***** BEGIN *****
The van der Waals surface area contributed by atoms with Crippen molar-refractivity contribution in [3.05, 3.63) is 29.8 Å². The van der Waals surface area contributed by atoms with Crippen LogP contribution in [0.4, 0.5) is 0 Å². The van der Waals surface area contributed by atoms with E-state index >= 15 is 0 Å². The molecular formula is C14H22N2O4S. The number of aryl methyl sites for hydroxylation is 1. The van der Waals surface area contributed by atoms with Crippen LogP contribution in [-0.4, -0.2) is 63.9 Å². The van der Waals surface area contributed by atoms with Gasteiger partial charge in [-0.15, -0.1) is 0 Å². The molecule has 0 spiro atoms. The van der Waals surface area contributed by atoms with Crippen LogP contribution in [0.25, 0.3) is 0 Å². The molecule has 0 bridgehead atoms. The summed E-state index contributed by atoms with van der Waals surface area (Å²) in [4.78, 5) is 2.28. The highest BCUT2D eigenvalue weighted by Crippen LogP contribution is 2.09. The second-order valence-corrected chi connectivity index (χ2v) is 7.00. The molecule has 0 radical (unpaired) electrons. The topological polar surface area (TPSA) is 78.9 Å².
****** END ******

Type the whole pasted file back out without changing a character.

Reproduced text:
The van der Waals surface area contributed by atoms with Crippen molar-refractivity contribution in [3.05, 3.63) is 29.8 Å². The van der Waals surface area contributed by atoms with Crippen LogP contribution in [0.4, 0.5) is 0 Å². The van der Waals surface area contributed by atoms with E-state index >= 15 is 0 Å². The molecular formula is C14H22N2O4S. The number of aryl methyl sites for hydroxylation is 1. The van der Waals surface area contributed by atoms with Crippen LogP contribution in [-0.4, -0.2) is 63.9 Å². The van der Waals surface area contributed by atoms with Gasteiger partial charge in [-0.15, -0.1) is 0 Å². The molecule has 0 spiro atoms. The van der Waals surface area contributed by atoms with Crippen LogP contribution in [0.25, 0.3) is 0 Å². The molecule has 0 bridgehead atoms. The summed E-state index contributed by atoms with van der Waals surface area (Å²) in [4.78, 5) is 2.28. The highest BCUT2D eigenvalue weighted by Crippen LogP contribution is 2.09. The second-order valence-corrected chi connectivity index (χ2v) is 7.00. The molecule has 0 radical (unpaired) electrons. The topological polar surface area (TPSA) is 78.9 Å².